Friday, 4 March 2011

Voyage III – Booze and fags

I actually managed to get into an argument today. Hoorah! It was about drugs.
A small group of people were seated in a booth under one of the windows. I, as usual, was ear-wigging from the next bench along. A woman called Cathy was saying how so many people she knew had died one way or another – overdoses, aids, shootings, just stupid accidents. I couldn’t tell if she’d been a druggie herself – she didn’t look the part – rather conventional actually, but she’d evidently known a lot of people who were. A man who’s face I couldn’t see because he had his back to me opined that it should all be legalised – let the junkies do themselves in and save the rest of us from having to put up with all the thieving and so on. I was surprised Cathy didn’t challenge him on this. Somebody else said ‘What about the children?’ and the guy just said it would just be like fags and booze. ‘Authorities could just concentrate on the under-age.’
The conversation ambled about a bit, no one but the one with his back to me wanting to make much of a noise. He started talking about how people had to take responsibility for themselves, and how these bloody crusties and drop-outs deserved everything they got. He didn’t actually say that they (or we, rather) should be rounded up and gassed but that’s where he was heading. I couldn’t resist it. I had to say something...
‘So, you don’t think people should be helped if they get into trouble with drugs.’
‘Not out of my pay packet mate’ he said. I was standing up. I looked down at him. He was a young looking bloke, lean faced, sharp eyed, name of Paul apparently. I pulled up a chair and sat down, leaning forwards on the back of it.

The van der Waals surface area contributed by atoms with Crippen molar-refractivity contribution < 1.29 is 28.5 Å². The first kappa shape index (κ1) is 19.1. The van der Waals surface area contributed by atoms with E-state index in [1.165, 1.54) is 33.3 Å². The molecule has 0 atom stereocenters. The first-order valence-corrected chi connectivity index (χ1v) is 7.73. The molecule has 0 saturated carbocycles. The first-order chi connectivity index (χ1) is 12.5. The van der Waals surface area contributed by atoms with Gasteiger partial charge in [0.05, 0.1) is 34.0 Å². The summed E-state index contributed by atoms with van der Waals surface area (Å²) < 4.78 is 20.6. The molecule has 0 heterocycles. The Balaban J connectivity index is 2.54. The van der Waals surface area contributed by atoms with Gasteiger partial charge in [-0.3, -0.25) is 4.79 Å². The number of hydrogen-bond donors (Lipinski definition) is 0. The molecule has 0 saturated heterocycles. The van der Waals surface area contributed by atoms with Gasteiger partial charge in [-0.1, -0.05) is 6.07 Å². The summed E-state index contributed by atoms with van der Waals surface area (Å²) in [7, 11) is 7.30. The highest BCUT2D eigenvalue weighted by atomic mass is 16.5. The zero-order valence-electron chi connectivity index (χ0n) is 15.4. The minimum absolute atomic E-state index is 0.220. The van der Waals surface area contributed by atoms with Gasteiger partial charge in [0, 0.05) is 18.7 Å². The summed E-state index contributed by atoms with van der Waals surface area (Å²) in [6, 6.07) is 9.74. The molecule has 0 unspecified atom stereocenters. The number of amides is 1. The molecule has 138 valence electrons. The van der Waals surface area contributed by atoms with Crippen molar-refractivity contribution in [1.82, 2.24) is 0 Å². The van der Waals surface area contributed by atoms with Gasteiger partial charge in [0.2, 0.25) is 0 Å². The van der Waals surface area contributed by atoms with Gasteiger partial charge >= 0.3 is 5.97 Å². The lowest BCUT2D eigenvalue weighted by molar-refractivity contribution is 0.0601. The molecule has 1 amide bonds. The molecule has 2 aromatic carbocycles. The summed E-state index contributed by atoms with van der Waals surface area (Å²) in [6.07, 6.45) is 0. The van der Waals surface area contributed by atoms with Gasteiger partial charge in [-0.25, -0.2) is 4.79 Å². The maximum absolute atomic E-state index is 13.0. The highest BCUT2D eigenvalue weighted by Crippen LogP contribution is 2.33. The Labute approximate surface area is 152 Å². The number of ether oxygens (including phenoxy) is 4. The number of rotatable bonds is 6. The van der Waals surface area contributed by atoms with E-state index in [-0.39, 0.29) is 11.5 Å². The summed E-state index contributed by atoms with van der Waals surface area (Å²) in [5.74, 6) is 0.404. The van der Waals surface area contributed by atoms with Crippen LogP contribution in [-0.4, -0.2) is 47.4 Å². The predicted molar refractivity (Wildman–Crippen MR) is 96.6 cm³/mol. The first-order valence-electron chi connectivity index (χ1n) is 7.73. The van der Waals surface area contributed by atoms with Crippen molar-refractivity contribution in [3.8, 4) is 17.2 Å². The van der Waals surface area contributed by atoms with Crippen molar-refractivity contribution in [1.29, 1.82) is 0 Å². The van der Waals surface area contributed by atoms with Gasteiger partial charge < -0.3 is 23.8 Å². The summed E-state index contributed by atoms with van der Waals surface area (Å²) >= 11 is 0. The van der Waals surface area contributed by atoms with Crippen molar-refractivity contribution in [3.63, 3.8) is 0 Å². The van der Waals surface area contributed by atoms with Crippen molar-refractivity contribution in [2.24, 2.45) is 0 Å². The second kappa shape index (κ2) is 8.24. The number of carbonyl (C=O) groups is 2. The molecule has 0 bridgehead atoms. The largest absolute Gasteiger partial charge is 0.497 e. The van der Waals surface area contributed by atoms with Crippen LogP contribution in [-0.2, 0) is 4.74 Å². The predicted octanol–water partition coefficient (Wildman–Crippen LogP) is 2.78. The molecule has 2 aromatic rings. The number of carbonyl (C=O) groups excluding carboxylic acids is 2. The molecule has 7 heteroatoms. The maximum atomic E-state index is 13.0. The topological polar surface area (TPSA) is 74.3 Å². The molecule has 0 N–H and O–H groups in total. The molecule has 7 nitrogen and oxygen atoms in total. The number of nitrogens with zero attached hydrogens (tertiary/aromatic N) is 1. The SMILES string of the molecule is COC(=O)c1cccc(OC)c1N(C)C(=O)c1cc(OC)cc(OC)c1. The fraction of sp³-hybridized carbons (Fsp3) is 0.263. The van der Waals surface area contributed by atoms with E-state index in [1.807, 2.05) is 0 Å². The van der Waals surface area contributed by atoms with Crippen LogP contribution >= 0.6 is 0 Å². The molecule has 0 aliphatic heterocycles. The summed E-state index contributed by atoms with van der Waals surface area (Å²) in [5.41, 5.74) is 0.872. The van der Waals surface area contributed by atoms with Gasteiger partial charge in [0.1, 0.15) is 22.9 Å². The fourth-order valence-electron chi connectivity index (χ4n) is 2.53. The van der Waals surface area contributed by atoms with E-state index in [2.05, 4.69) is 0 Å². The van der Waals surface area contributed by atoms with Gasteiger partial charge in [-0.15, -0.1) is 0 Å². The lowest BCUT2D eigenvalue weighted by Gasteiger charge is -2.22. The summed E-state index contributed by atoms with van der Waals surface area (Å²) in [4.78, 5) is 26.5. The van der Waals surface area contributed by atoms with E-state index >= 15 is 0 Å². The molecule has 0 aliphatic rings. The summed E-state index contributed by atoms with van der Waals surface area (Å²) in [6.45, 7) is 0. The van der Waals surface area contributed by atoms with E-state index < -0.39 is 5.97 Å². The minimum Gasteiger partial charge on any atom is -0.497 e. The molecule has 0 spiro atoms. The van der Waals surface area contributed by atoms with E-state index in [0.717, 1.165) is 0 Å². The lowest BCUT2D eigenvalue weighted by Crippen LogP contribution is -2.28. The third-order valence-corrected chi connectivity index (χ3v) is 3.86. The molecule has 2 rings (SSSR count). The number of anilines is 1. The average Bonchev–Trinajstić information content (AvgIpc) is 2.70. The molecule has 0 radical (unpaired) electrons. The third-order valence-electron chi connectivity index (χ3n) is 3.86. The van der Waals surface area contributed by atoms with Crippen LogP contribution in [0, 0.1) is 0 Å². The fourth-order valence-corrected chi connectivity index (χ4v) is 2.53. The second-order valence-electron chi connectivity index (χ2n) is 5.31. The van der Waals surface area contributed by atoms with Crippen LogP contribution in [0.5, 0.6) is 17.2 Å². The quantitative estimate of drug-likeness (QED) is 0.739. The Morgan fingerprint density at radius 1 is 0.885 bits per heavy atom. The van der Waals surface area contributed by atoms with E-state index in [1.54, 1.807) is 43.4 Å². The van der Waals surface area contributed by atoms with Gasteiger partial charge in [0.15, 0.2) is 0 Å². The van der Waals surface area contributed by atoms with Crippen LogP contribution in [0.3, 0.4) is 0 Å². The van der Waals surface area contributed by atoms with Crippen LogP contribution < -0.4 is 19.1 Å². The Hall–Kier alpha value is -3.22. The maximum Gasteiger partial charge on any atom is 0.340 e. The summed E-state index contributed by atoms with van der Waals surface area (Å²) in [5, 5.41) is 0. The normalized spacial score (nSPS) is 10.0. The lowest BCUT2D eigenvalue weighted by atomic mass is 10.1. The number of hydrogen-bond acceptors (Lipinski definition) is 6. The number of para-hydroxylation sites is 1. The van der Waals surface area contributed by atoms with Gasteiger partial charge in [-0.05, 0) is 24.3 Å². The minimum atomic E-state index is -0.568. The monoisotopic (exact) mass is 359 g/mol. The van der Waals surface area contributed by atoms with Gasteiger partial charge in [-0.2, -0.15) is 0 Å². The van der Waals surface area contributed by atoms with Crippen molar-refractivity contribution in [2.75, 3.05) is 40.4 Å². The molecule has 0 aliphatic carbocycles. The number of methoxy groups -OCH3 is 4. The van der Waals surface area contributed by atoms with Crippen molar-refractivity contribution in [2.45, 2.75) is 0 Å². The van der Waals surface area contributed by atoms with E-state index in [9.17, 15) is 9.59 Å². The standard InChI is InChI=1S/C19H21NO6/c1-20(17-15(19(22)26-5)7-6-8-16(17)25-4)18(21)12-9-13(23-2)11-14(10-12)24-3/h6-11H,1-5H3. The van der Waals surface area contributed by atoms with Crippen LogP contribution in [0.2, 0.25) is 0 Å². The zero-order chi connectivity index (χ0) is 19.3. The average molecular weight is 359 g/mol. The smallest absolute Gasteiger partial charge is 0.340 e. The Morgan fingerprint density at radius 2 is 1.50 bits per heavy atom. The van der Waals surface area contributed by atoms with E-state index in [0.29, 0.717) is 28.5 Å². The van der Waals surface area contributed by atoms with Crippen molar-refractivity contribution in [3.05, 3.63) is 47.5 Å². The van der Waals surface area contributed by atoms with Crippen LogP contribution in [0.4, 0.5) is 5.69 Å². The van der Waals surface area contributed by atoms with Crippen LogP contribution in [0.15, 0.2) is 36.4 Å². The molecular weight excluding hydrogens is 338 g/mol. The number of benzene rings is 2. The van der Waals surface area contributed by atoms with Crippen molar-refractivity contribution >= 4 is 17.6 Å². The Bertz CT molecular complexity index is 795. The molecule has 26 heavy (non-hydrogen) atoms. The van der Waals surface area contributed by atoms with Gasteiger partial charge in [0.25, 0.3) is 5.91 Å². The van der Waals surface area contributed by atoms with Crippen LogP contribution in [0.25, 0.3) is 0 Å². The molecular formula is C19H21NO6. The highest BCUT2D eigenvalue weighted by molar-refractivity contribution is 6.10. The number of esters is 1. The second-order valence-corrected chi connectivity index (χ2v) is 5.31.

‘What if someone is injured snow boarding?’
‘Recreational injury.’
‘That’s totally different’ says Paul, outraged.
‘It’s exactly the same – people injure themselves doing stupid things for fun all the time.’

‘It’s true’ says a very well-dressed chap, Harvey, sitting next to Cathy. ‘The endorphin rush from almost killing yourself is physiologically indistinguishable from taking opiates, and just as addictive.’
‘Maybe they should just take out insurance’ says another man, Trevor, at the other end of the table, ‘the sportsmen and the druggies I mean.’ He grins conspiratorially at me.
‘What? I do snow boarding...’ says Paul, a little agitated now.
‘I know’ I say. ‘That’s why I brought it up.’
‘How do you know?’
I mime big ears with my cupped hands on either side of my face.
‘Anyway’ says Paul, ‘I am entitled to my health care, free at the point of delivery...’
‘You’ll be lucky...’ comments Cathy. She was a nurse she tells us, so she should know.
‘I have paid my stamp’ says Paul. ‘I am owed – not like these greasy lay-abouts I was on about.’
‘What about professional people with a coke habit?’ asks one of the other women – her name’s Fiona.
‘What about punks on skateboards?’ I add, laughing. We’re all enjoying ourselves now, all except Paul.

‘Alright, alright’ he says, making pacifying gestures with his hands. ‘But I still say drugs are different.’
‘Have you never taken drugs?’ asks Fiona.
‘Might have.’
‘Well then.’
‘But I never let myself get hooked.’
‘But if you had been into it... then what?’
‘But I wouldn’t.’
‘What did you die of then?’ I ask.
‘None of your bloody business’ he says, trying to smile.
‘Booze or fags?’ asks Fiona. ‘It was the booze wasn’t it.’
‘Fuck off’ he says.
‘I wonder how much you cost the NHS?’ I say, getting up to go, my work here done.
‘Fuck right off’ he says in my face. We stare each other out for a second and then I leave.
See? I shouldn’t even try. I never know when to stop.

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A life backwards

It's in the nature of blogs of course that you come across the latest postings first (or you find yourself in the middle.) Normally it doesn't matter but if you want to read my novel in order, the first installment is as you'd expect, the oldest posting.
Thanks for your patience.